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VNV Nation @ Turner Hall Ballroom

April 27, 2014

Apr. 28, 2014
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Largely instigated by the success of Nine Inch Nails, the mid-’90s tidal wave of industrial rock lifted a lot of bands to prominence, few of whom are still active now that that wave has long since receded. VNV Nation, formed by Dublin-born vocalist and producer Ronan Harris and English drummer Mark Jackson in 1990, is one of the few who’s still going strong, which probably has a lot to do with the duo’s philosophy of steely determination, best expressed through their motto, “One should strive to achieve, not sit in bitter regret.” That work ethic has served the band well, forcing them to stay focused on developing their own sound in the face of changing commercial trends, as heard on their latest release, 2013’s Transnational, and instilling an intense loyalty in their fans.

Yet as devoted as those followers are, they’re getting older, and simply don’t go out as much as they used to, leaving the group’s show at Turner Hall Ballroom a bit under-attended, but still more than respectable for a Sunday night. Mostly aging industrial heads, a noticeable number of whom brought their young children to the show (bad idea), with a smattering of elaborately attired, 20-something goths, the crowd looked a little more formidable when the lights went out and people pressed in as close to the stage as possible, at which point it became apparent that seemingly everyone not wearing a corset or trench coat or what have you was sporting a brand new Transnational T-shirt. They’re clearly a passionate bunch, and greeted the opening number, the rousing new “Retaliate,” with something approaching ecstasy.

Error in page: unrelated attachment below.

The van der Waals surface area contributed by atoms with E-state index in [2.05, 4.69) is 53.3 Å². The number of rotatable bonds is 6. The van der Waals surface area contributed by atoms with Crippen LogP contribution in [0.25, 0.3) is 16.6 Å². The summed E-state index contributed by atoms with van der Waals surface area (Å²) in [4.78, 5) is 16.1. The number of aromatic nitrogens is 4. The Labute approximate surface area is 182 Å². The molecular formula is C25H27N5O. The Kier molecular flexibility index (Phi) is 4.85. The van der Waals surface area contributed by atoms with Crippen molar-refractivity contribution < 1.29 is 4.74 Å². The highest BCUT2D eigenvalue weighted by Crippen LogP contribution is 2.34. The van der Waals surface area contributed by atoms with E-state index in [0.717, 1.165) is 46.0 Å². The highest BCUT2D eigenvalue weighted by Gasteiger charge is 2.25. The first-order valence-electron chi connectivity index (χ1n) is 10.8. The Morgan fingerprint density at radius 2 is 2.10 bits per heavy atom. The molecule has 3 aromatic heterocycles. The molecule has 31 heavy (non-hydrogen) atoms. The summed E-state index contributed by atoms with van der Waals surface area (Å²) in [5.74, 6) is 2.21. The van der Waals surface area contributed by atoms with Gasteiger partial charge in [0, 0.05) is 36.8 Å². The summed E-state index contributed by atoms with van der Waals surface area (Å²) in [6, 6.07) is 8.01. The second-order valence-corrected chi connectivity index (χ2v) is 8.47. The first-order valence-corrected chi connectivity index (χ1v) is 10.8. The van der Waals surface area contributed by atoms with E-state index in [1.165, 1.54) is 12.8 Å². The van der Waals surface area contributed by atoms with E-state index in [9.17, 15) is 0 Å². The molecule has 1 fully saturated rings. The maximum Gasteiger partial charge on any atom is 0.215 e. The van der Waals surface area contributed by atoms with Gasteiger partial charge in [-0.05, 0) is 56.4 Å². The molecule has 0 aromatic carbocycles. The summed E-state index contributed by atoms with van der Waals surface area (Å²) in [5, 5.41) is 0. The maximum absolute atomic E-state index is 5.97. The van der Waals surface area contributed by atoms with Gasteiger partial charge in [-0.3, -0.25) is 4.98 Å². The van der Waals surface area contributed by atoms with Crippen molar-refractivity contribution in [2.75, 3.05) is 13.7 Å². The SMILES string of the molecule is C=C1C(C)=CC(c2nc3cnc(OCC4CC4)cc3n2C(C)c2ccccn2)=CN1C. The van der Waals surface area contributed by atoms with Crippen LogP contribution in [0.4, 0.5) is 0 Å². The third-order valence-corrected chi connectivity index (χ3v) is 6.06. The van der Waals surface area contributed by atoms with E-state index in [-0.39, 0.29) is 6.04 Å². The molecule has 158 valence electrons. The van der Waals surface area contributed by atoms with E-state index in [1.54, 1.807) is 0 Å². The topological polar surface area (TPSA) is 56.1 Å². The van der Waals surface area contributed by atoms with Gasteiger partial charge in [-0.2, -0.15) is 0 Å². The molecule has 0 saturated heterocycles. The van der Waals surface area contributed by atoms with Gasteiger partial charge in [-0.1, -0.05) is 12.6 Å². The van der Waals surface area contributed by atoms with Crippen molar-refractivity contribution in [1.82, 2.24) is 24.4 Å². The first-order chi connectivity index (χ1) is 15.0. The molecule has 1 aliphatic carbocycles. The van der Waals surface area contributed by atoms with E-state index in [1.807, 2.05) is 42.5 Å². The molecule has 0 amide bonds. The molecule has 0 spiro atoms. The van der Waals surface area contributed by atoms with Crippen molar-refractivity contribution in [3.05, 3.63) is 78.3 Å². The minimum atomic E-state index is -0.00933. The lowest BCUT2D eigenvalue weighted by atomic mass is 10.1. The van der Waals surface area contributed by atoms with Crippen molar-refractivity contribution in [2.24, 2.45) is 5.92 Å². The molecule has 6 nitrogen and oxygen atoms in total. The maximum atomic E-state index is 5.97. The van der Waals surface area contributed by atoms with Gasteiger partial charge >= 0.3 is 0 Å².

As excited as they were, Harris spent much of the evening good-naturedly chastising the crowd in his rolling Irish brogue, constantly enquiring, often mid-song, why they weren’t moving more. It was unclear whether he was actually frustrated or if it was just a gambit to get people engaged, but, in any case, it had people literally trying to have a good time as Harris and Jackson, backed by two supporting keyboard players, sweated their way through an eclectic set, really shining on the newer material, particularly “Control” from 2011’s Automatic. Oscillating between big, harsh beats and shiny ballads, the group started to sound a little samey by the second encore, making the closer, 2005’s “Perpetual,” feel somewhat ironic but, ultimately, that effort is why they’re one of the last of their ilk left standing.


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